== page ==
Jun 21, 2004

Superannuation (Entitlements of Same Sex Couples) Bill 2004: First Reading


21 June 2004

Mr ALBANESE (Grayndler) (4.35 p.m.) —I am pleased to present the Superannuation (Entitlements of Same Sex Couples) Bill 2004 but I am disappointed that I have to do this once again. The Superannuation (Entitlements of Same Sex Couples) Bill 2004 was once titled 1998, because it has been before this chamber for six years. There is allegedly now a consensus in the parliament that same-sex couples are entitled to equal treatment with regard to their superannuation. I certainly believe that equality in this area should be a first step to achieving equality across the board and I support the removal of discrimination against same-sex couples.

But I am not alone. The Association of Superannuation Funds of Australia supports my bill, as do various private sector organisations and the ACTU. Indeed, the Senate had an inquiry into my bill for which it received hundreds of submissions in support of the bill and only three in opposition. It is quite clear that, at a time when someone’s partner dies, the last thing they should be subjected to as a grieving partner is a wrangle over superannuation rights. The case for this reform is therefore very clear. The government will say that it has fixed the reform through an amendment to its choice bill, which is a retrograde bill with regard to superannuation, that came about through a deal with the Australian Democrats.

There are a number of problems in that, because the government has failed to take the step of redefining the term `spouse’, as my bill does, to acknowledge the fact that these days spouses are diverse and should include same-sex partners. As a result, even though the reform is a step forward, same-sex couples will still be required to prove both financial and emotional interdependence, and they will be excluded from other benefits of the superannuation and taxation system such as the spouse contribution rebate. [start page 30934]

There are other concerns about whether the bill will cover same-sex couples in the Commonwealth Superannuation Scheme. There is also a concern about whether they will be able to benefit from the superannuation legislation, because the Income Tax Assessment Act is not being amended to allow same-sex couples to receive the same taxation concessions that are currently available to heterosexual couples. You might think that is because the government will not acknowledge that same-sex relationships can be as legitimate and important as heterosexual relationships, but a contradiction in the government’s policy on this has been drawn to my attention. It is in the government’s Anti-terrorism Bill (No. 2) 2004. Schedule 3 of that bill, `Associating with terrorist organisations’, seeks to amend the Criminal Code Act 1995, subsection 102.1(1) of the Criminal Code and to insert the following definition:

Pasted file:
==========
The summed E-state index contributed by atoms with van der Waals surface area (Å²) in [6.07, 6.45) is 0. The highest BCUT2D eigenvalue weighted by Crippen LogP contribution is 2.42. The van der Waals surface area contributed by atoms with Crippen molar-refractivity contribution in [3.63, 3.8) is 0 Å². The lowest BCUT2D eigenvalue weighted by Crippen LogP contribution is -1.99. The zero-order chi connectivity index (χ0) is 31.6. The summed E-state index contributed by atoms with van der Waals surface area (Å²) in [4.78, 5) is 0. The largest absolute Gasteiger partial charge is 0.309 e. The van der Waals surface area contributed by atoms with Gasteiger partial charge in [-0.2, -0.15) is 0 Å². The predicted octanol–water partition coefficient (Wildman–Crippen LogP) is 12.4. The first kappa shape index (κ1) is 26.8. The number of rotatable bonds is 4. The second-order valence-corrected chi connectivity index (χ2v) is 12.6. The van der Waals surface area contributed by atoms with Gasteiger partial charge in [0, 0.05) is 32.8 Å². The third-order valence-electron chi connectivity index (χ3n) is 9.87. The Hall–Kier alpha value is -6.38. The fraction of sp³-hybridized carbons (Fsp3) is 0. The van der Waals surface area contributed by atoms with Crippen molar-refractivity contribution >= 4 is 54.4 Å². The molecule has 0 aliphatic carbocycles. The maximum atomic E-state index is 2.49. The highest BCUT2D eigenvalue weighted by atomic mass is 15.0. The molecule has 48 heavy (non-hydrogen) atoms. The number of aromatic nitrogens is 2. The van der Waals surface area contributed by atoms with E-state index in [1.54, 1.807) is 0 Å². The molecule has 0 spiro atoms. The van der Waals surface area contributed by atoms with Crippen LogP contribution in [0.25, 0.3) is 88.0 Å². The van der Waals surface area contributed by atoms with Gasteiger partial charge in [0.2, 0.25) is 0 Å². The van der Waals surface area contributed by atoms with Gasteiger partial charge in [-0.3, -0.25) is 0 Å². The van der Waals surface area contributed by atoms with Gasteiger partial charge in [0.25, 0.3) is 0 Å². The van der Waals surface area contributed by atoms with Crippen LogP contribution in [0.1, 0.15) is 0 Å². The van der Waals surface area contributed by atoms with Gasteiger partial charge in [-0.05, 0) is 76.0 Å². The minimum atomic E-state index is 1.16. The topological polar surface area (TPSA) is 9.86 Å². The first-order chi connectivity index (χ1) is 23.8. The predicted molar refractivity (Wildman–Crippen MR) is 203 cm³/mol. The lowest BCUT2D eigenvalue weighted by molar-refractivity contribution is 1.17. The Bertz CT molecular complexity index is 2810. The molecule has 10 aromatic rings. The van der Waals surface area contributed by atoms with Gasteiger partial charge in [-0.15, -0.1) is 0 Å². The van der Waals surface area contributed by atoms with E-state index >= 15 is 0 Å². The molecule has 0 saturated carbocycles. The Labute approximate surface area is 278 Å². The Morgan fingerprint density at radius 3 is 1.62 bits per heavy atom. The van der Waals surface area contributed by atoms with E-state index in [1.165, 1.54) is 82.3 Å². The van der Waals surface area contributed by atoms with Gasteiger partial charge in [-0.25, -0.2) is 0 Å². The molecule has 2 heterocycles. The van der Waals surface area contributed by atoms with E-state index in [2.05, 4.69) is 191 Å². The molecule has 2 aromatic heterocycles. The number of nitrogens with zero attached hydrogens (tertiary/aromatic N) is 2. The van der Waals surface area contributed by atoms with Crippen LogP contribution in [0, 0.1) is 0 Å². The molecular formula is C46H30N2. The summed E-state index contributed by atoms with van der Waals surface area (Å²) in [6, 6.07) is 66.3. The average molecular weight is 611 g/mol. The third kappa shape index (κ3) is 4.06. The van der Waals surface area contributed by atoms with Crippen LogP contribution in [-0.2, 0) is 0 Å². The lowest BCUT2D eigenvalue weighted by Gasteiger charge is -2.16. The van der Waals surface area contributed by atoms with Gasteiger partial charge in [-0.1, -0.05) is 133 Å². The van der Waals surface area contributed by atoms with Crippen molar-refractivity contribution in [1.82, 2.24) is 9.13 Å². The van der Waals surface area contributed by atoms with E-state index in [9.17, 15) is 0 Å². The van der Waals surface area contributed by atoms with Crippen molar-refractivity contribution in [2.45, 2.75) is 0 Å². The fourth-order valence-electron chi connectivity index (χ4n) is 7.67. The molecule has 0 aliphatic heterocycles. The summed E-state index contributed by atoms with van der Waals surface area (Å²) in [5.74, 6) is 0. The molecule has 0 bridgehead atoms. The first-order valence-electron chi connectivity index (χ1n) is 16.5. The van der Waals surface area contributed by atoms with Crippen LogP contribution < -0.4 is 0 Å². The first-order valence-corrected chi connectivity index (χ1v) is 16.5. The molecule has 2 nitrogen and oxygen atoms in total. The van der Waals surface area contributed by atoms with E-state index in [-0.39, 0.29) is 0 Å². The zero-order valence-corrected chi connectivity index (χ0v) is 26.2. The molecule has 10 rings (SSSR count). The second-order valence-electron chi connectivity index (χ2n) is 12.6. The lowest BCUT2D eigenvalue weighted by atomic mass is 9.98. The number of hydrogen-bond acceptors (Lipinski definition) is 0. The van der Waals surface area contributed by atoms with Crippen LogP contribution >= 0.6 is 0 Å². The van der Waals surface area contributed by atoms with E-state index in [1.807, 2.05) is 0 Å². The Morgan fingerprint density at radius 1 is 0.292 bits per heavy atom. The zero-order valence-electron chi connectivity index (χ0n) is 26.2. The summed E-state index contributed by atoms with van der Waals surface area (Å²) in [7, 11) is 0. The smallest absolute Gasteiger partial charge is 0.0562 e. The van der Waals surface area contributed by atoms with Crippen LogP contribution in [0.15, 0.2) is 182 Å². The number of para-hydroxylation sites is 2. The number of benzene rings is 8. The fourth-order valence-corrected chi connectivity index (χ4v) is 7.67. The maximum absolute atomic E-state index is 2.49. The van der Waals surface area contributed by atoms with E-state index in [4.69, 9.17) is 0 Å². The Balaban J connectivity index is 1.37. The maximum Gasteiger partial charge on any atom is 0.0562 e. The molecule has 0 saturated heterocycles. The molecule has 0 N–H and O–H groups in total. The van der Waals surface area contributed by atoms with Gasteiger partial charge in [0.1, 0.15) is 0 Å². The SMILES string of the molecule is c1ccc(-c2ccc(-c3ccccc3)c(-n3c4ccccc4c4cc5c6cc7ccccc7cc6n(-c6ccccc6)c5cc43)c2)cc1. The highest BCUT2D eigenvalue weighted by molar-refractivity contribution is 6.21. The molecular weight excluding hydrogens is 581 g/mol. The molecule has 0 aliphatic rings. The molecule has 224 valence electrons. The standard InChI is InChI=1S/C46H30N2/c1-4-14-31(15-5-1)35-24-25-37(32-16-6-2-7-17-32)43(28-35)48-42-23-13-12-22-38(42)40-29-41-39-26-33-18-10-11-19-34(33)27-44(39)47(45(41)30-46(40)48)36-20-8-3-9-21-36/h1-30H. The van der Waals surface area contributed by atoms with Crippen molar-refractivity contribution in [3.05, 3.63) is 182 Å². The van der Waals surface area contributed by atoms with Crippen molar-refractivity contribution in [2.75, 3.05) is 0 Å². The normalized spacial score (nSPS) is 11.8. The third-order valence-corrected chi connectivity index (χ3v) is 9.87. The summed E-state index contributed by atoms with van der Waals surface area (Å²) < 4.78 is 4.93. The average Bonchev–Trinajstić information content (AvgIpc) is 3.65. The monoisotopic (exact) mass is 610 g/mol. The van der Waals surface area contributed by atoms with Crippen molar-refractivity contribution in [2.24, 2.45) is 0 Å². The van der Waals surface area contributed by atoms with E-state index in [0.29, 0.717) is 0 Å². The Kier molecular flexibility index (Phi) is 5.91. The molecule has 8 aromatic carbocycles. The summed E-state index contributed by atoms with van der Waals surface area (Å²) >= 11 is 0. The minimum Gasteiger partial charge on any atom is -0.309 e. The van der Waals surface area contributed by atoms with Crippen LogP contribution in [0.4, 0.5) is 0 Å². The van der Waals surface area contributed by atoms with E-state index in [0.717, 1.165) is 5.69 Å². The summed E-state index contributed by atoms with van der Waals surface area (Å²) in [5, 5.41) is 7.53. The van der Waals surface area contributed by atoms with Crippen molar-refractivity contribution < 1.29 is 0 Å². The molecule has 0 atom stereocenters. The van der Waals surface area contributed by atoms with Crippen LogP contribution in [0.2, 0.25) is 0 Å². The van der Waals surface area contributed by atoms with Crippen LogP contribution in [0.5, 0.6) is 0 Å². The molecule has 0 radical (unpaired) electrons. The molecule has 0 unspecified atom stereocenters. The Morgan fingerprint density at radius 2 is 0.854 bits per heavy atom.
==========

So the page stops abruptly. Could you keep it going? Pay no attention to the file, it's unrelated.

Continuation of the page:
… close family member of a person means:

the person’s spouse, de facto spouse or same-sex partner;

The government can make the leap towards an acknowledgement of same-sex couples when it comes to the antiterrorism bill, but they cannot make that leap when it comes to superannuation. Whilst an interdependent relationship between, say, two sisters can be very important and valid—and there is argument for the need for reform there—that is not the same as a sexual, loving relationship between either two men or two women. That is not the same, and the government refuses to take that step with regard to superannuation legislation. Frankly, I am disappointed that the Democrats have caved in on this issue and have not supported full reform. The Labor Party in government will remove discrimination in this area and also in taxation, immigration and a range of areas, after a full audit of all Commonwealth legislation. This would be an important step. I commend the bill to the House.

Bill read a first time.

The DEPUTY SPEAKER (Hon. I.R. Causley)—In accordance with standing order 104A, the second reading will be made an order of the day for the next sitting.